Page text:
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Old 01-10-2015, 12:36 PM
 
Location: Canada
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I think the difference between the reactions does in part come down to different cultural contexts. France and Quebec independently, and at different times, went from being fairly theocratic Catholic societies to having Catholicism be rejected, become "banal" in the words of Charb of Charlie Hebdo, and take on a smaller role in society. CH was from that cultural tradition of secularism and fought to do the same thing to Islam in France as happened to Catholicism. I think the French and Quebeckers get that, and don't see it as super controversial because of what happened to their own religion.

Anglos come from a pretty different tradition, although Quebec Anglos are something of a middle breed and the Gazette's decision has been pretty controversial in the community, and from what I've seen on facebook a slight majority disagrees with it, so I'm not sure it would have occurred if the newspaper were run by a Quebec based entity instead of being owned and run by Postmedia which is a corporation from outside the province and the local Anglo culture that it serves. Anglos (maybe not so much Americans) have a history of empire, and that empire was maintained more or less by allowing other groups within it a measure of autonomy, tolerance, and non-interference. Moreover, the history of sometimes oppressing minorities weighs very heavily, and disparaging Islam thus feels like picking on Muslims and doing something to them that has not occurred to the mainstream culture itself. Secularism in the Anglo world has been a much more gradual process, with no great feeling that it was something "society" as a whole was experiencing. They were starting from a less extreme position, so there was never a need to adopt such a muscular form of secularism to rebel against religion. As such, turning that sort of muscular secularism against an "other" feels like picking on them, and stirs up memories of intolerance and unjust ethnic strife most would shy away from.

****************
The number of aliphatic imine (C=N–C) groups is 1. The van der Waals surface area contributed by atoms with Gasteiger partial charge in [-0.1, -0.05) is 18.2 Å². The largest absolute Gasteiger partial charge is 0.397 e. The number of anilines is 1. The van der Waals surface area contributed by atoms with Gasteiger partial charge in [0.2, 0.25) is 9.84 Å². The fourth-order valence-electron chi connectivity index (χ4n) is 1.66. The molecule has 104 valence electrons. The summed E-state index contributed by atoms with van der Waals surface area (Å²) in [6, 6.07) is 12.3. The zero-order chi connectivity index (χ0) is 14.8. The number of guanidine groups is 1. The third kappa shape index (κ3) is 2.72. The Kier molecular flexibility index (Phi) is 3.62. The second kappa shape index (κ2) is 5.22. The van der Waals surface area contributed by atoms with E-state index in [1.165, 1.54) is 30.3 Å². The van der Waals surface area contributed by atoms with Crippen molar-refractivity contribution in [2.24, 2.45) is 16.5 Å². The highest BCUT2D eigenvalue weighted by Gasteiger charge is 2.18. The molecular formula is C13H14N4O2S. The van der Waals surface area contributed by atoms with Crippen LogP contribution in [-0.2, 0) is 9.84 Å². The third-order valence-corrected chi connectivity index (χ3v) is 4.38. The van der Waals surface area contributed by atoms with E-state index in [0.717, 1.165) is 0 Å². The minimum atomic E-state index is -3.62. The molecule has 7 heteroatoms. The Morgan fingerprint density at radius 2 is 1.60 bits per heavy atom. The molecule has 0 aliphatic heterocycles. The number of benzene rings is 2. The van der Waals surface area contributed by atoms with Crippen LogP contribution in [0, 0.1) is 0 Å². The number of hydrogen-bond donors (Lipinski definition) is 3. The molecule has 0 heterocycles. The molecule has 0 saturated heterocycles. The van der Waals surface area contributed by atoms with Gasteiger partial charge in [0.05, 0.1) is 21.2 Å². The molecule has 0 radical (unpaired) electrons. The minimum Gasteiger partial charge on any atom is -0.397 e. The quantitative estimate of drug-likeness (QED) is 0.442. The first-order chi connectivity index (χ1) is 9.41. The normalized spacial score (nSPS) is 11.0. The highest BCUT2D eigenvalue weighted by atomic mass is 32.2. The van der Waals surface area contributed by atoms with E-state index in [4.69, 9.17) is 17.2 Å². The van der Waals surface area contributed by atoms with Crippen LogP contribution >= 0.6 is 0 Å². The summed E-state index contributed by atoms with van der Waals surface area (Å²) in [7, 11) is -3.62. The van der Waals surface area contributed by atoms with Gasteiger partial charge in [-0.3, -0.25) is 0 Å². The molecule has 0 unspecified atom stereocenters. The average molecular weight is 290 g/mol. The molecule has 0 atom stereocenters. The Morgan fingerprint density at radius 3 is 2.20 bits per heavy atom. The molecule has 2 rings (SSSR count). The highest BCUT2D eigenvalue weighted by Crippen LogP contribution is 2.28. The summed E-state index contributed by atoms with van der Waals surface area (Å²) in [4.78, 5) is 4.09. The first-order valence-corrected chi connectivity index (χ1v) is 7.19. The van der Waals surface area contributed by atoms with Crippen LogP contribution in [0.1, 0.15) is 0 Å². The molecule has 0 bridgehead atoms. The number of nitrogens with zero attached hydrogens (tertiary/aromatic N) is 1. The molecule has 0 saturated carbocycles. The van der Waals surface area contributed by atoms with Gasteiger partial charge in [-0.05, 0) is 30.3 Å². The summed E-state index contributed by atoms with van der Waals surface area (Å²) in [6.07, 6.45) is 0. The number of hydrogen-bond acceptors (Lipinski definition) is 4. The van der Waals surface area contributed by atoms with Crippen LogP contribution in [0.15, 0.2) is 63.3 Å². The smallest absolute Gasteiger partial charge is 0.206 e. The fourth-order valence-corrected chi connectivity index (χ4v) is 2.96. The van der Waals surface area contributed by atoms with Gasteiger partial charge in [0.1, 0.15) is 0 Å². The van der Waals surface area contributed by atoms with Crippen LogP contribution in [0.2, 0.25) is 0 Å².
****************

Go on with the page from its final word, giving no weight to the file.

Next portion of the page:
For the record, the English CBC had an article on the different reactions to Charlie Hebdo between English and French media so at least readers of that source would have noticed the difference, although I haven't read any other English media sources in the last few days.
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Old 01-11-2015, 06:47 AM
 
Location: Gatineau, Québec
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Quote:
Originally Posted by BIMBAM View Post
I think the difference between the reactions does in part come down to different cultural contexts. France and Quebec independently, and at different times, went from being fairly theocratic Catholic societies to having Catholicism be rejected, become "banal" in the words of Charb of Charlie Hebdo, and take on a smaller role in society. CH was from that cultural tradition of secularism and fought to do the same thing to Islam in France as happened to Catholicism. I think the French and Quebeckers get that, and don't see it as super controversial because of what happened to their own religion.

Anglos come from a pretty different tradition, although Quebec Anglos are something of a middle breed and the Gazette's decision has been pretty controversial in the community, and from what I've seen on facebook a slight majority disagrees with it, so I'm not sure it would have occurred if the newspaper were run by a Quebec based entity instead of being owned and run by Postmedia which is a corporation from outside the province and the local Anglo culture that it serves. Anglos (maybe not so much Americans) have a history of empire, and that empire was maintained more or less by allowing other groups within it a measure of autonomy, tolerance, and non-interference. Moreover, the history of sometimes oppressing minorities weighs very heavily, and disparaging Islam thus feels like picking on Muslims and doing something to them that has not occurred to the mainstream culture itself. Secularism in the Anglo world has been a much more gradual process, with no great feeling that it was something "society" as a whole was experiencing. They were starting from a less extreme position, so there was never a need to adopt such a muscular form of secularism to rebel against religion. As such, turning that sort of muscular secularism against an "other" feels like picking on them, and stirs up memories of intolerance and unjust ethnic strife most would shy away from.